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on: 03/01/19, 06:33 PM
I woke up to the sound of glass breaking.

I rolled over, got up, and rubbed my eyes. I instantly noticed that my mother's stained-glass lamp was no longer on my dresser.

I looked down, and sure enough, it was in pieces all over the floor. I put on my shoes, and got the broom and dustpan out of the closet to clean it up. Just as I finished sweeping up the last of the shards, I heard a noise from behind me that sounded kind of like a squirrel chittering its teeth. I looked behind me, and there was nothing. It appeared that I hadn't completely finished the job after all; there were still some smaller shards left. But looking closer at them, they didn't really match the colors of the lamp. These ones were milky jade-green and ruby red, not the amber tones of the lamp that I had grown up with. Curious.

I continued to think about this as I went into the bathroom to take my shower. As I entered the stall, I thought I heard pinging and scraping noises behind me. Once again, there was nothing there. Seeing the thing that had reminded me the most of my mother destroyed had upset me, sure, but was it enough to make me hallucinate?! I decided to actually take my shower to clear my head.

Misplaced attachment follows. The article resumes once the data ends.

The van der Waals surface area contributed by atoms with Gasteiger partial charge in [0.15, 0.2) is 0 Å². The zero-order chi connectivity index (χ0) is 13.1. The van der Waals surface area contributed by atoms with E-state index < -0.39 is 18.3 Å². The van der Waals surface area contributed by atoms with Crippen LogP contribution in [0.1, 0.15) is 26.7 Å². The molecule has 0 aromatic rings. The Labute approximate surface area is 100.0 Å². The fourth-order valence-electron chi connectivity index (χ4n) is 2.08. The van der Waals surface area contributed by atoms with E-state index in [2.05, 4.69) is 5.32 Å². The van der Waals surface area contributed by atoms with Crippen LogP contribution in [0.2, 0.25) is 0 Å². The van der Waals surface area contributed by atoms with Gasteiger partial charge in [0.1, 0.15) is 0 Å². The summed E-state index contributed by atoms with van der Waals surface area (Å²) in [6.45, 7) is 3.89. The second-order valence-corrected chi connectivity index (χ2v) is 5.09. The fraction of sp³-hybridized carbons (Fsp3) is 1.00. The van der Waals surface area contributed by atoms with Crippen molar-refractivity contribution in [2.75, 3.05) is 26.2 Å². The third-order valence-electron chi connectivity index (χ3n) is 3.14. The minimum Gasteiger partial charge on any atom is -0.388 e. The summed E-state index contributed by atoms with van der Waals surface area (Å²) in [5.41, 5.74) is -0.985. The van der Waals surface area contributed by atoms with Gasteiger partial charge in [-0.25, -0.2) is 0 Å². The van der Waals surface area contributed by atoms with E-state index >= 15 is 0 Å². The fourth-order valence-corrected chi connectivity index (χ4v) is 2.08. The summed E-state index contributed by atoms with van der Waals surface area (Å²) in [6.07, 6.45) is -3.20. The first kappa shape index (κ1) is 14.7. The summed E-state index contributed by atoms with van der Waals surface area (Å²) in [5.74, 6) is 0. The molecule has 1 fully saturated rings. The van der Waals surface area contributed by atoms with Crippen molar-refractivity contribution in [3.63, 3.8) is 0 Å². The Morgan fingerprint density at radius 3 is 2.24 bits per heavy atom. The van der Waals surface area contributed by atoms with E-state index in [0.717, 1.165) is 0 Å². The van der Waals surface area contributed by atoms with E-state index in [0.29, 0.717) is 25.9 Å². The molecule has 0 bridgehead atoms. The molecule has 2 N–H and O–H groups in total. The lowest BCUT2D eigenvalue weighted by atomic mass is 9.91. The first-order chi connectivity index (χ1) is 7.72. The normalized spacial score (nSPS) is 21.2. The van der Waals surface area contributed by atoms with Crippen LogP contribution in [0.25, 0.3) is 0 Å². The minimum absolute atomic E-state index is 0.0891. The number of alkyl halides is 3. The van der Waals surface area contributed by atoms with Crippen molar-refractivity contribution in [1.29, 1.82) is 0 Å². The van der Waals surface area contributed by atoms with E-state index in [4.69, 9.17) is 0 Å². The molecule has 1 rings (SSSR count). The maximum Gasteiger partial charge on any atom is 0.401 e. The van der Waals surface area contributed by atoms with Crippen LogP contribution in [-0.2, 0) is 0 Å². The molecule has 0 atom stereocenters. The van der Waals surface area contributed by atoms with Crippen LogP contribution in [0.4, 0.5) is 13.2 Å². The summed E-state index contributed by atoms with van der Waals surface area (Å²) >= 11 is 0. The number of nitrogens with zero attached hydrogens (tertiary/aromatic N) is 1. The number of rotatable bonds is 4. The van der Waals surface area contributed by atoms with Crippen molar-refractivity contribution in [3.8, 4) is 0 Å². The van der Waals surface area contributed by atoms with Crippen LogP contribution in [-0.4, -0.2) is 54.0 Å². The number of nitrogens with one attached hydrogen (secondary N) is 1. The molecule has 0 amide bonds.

When I exited, the pink glass soap dish on the sink had been smashed on the ground. OK, now this was getting creepy. After I went back to my room and got dressed, I got out the broom and dustpan again, and headed back to the bathroom to clean it up. Again, I noticed that not all the shards were the same color. Was I going nuts, or was someone stalking me?

I cautiously went downstairs, and checked all the doors and windows. They were still locked. So how did they get in?

I went to the kitchen to fix myself a breakfast of 12-grain toast, orange juice, and two fried eggs. I looked around to make sure that whoever was stalking me wasn't there, and listened for the strange sounds I heard before. Nothing. Nervously, I ate my breakfast.

I damn near jumped a mile in the air and choked on my toast when I heard the phone ring in the kitchen. My hand hit the glass of orange juice, which toppled, fell on the ground, and broke. Okay, this one was my fault.

I went to the kitchen and answered the phone, honestly expecting the person on the other end to say "You will die in seven days." To my relief, it was my Aunt Ginny. As usual, she just couldn't shut up about how I never came to see her, and I was a lazy bum, wasting the inheritance I had gotten from Mom, and yada yada yada. About five minutes in, I heard the sound of glass breaking about ten feet from me. I told Aunt Ginny that I would call her back, and quickly hung up the phone.

The bottle of Shiraz that had been in my fridge had been broken this time, the wine soaking into the cracks in the tile floor. Once again, there were differently-colored shards than those of the bottle mixed into the mess. And again, I heard the chittering noise behind me, this time much closer. Only it was more like glasses "pinging" together now that I could hear it more clearly. I went on high alert again.